Israeli online daily, Haaretz, reported that the Israeli government's
Disengagement Administration (Sela) has paid millions of shekels in
compensation to dozens of settlers families who were evacuated from
illegal settlement outposts in the Gaza Strip during the August 2005
Disengagement Plan.

The Israeli law only entitles settlers of “legal settlements” to receive compensation for their evacuation. But Sela compensated settlers who were living in five illegal settlement outposts in the Gaza Strip. The outposts are Tel Katifa, Shalev, Kfar Yam, Shirat Hayam and Kerem Atzmona, Haaretz added.

Each family received an amount of NIS 600.000 in order to evacuate from the illegal outposts.

Some Sela officials are concerned that these payments could be set as precedents that would oblige Israel to pay the same amounts when evacuating illegal outposts in the occupied West Bank, especially since settlers have already began asking for those amounts in order to evacuate.

But the officials also argued that there is a difference between settlers who were evacuated under an official government plan, and those who will be evacuated because there are living in illegal outposts.

The officials added that the payments are “beyond the letter of the law”, therefore they do not constitute a precedent.

Another issue Sela did not follow was that it did not keep track of where the Gaza settlers were evacuated to, therefore, some of them have moved to illegal settlement outposts in the occupied West Bank.

Also, Sela does not have a clear record on the number of families who lived in these outposts, but so far 64 settler families have filed for compensation.

41 of the 64 settler families received advances that totals to thousands of shekels for each family, and 23 did not receive any compensation yet.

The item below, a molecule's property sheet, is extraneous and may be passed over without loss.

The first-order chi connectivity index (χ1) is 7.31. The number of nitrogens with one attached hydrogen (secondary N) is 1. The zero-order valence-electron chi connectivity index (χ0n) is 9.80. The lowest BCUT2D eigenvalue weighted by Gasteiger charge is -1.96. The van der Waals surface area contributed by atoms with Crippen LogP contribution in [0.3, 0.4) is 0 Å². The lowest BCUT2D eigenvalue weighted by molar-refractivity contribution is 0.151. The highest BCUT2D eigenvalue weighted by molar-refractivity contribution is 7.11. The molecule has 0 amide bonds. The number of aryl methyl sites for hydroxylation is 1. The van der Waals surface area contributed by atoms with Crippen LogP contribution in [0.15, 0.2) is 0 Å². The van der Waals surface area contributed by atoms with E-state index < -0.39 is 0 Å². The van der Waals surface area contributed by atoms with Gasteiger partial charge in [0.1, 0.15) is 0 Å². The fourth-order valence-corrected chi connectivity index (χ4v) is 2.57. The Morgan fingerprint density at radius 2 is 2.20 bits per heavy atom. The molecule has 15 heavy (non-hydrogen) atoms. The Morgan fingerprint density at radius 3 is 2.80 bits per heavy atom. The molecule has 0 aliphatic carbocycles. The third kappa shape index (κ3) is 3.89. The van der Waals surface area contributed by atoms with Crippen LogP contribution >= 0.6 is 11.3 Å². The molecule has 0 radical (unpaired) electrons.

Moreover, all settlers of illegal outposts will receive lower compensation that settlers living in “legal settlements”, but the degree of the reduction will depend on how many of Sela's four criteria for legal settlements the outposts met, Haaretz added.

These criteria, as published by Haaretz, are as follows; the government decided to establish it; its municipal borders were defined; it had an approved master plan under which construction permits were issued; and residents had property rights in their dwellings.

Two weeks from now, the special compensation committee will publish a decision in principle of the compensation amount each of the five illegal outposts will receive.

After the level of compensation is set, the committee will start deliberation on how much each family will receive based on the number of family members and length of time they lived in the illegal outposts.
Yet, the Israeli law does not entitle the residents of illegal settlement outposts to receive any compensation, but Sela officials said that “the justification for compensating residents of the unrecognized settlements lies in the special circumstances of the evacuation of the Gaza Strip and the desire to enable these residents to rehabilitate their lives following the evacuation”, Haaretz reported.